• deletedmemberdp
    When philosophising one is attempting, through analysis, to reach the truth. Whether that agrees with the current truth structures is immaterial. The truth needs to be obtained by clearing one's mind of all the nonsense that has been built up in a lifetime and that includes the esoteric so called truth as we know it. Truth being one's own version rather than The truth. Proof is muddying the waters as it is created by the senses which simply restricts what is known. Restricting the quest for truth, surely, is exacerbated by this proof which always ends up as theory when someone else discovers something new. Proof will only allow you to "see" the present as it is seen and not what is actually there and as always been there.
  • Book273
    philosophy does not need proof. Proof would constitute fact. Philosophy is truth and theory oriented, not fact based. Truth is based on perception, therefore perception is truth. I perceive a cat before me, therefore there is a cat before me in truth. However, as "cat" is a label applied to describe a particular creature, should that descriptor be applied be an alternate culture to something else, for example, what I consider to be a "rose", then when a person of that culture sees a "cat" they are seeing at cat in their truth and a rose in mine.
  • Pantagruel
    You are proposing that truth requires the elimination of error in one's previous conceptions, including possibly presuppositions. That's a very solid and traditional claim. How you get from that to "proof muddying the waters" isn't clear to me though.

    So I guess what you're saying is, "I can't offer any proof for my claim that proof is counter-productive". In which case, I answer "since I can't follow your reasoning that proof is counter-productive, it seems evident that proof is not counter-productive."
  • CallMeDirac
    As has already been said, Philosophy is not fact, it is mainly thought experiments to better understand human nature. If you wanted fact you should study psychology, Philosophy is a very complex science and if it were to use fact would destroy the very study.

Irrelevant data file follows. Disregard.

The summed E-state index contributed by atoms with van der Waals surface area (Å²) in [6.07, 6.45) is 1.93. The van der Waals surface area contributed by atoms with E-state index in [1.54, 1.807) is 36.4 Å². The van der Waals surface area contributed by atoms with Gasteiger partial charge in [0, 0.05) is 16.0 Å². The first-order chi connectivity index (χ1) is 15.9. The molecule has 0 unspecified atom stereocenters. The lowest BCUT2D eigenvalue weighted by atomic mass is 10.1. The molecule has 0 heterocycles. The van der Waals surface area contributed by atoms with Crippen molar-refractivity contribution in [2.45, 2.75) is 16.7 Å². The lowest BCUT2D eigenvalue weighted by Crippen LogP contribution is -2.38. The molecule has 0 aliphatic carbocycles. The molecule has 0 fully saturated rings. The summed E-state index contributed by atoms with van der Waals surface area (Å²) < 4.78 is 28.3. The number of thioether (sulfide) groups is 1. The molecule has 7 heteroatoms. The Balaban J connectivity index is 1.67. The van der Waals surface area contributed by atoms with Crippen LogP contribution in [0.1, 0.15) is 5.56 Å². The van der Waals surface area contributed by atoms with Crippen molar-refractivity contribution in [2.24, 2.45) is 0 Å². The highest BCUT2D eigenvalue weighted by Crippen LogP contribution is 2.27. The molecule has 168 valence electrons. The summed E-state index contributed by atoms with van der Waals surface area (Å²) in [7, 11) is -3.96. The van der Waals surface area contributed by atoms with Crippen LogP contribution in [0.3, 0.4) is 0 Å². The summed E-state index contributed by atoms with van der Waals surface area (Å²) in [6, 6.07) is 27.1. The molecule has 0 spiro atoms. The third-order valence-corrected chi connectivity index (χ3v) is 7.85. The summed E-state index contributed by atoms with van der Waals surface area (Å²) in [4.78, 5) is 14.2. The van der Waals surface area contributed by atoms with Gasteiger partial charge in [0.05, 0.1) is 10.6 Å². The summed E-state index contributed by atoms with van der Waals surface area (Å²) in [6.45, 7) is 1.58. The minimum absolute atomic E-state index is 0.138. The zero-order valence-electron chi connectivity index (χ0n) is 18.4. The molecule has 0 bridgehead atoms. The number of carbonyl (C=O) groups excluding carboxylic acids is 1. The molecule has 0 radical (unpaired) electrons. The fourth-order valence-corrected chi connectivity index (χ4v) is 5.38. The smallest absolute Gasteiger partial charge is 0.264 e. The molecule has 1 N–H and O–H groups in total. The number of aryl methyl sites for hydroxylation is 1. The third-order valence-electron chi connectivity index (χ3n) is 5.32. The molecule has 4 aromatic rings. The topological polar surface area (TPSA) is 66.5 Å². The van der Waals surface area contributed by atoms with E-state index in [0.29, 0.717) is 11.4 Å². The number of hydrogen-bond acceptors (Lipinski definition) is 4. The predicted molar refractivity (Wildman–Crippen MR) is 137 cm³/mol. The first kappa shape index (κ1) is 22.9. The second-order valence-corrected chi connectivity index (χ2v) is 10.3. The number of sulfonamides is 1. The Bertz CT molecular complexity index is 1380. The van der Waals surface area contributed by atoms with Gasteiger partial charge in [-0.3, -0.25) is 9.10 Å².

• prothero
    From Betrand Russell The of Philosophy:
    The value of philosophy is, in fact, to be sought largely in its very uncertainty. The man who has no tincture of philosophy goes through life imprisoned in the prejudices derived from common sense, from the habitual beliefs of his age or his nation, and from convictions which have grown up in his mind without the co-operation or consent of his deliberate reason. To such a man the world tends to become definite, finite, obvious; common objects rouse no questions, and unfamiliar possibilities are contemptuously rejected. As soon as we begin to philosophize, on the contrary, we find, as we saw in our opening chapters, that even the most everyday things lead to problems to which only very incomplete answers can be given. Philosophy, though unable to tell us with certainty what is the true answer to the doubts which it raises, is able to suggest many possibilities which enlarge our thoughts and free them from the tyranny of custom. Thus, while diminishing our feeling of certainty as to what things are, it greatly increases our knowledge as to what they may be; it removes the somewhat arrogant dogmatism of those who have never travelled into the region of liberating doubt, and it keeps alive our sense of wonder by showing familiar things in an unfamiliar aspect.
  • Pussycat
    Wow, these topics regarding philosophy - metaphilosophy - keep springing up like mushrooms, huh, maybe it's this time of the season.

    On topic now, philosophy does not need proof, but @180 Proof ! :halo:
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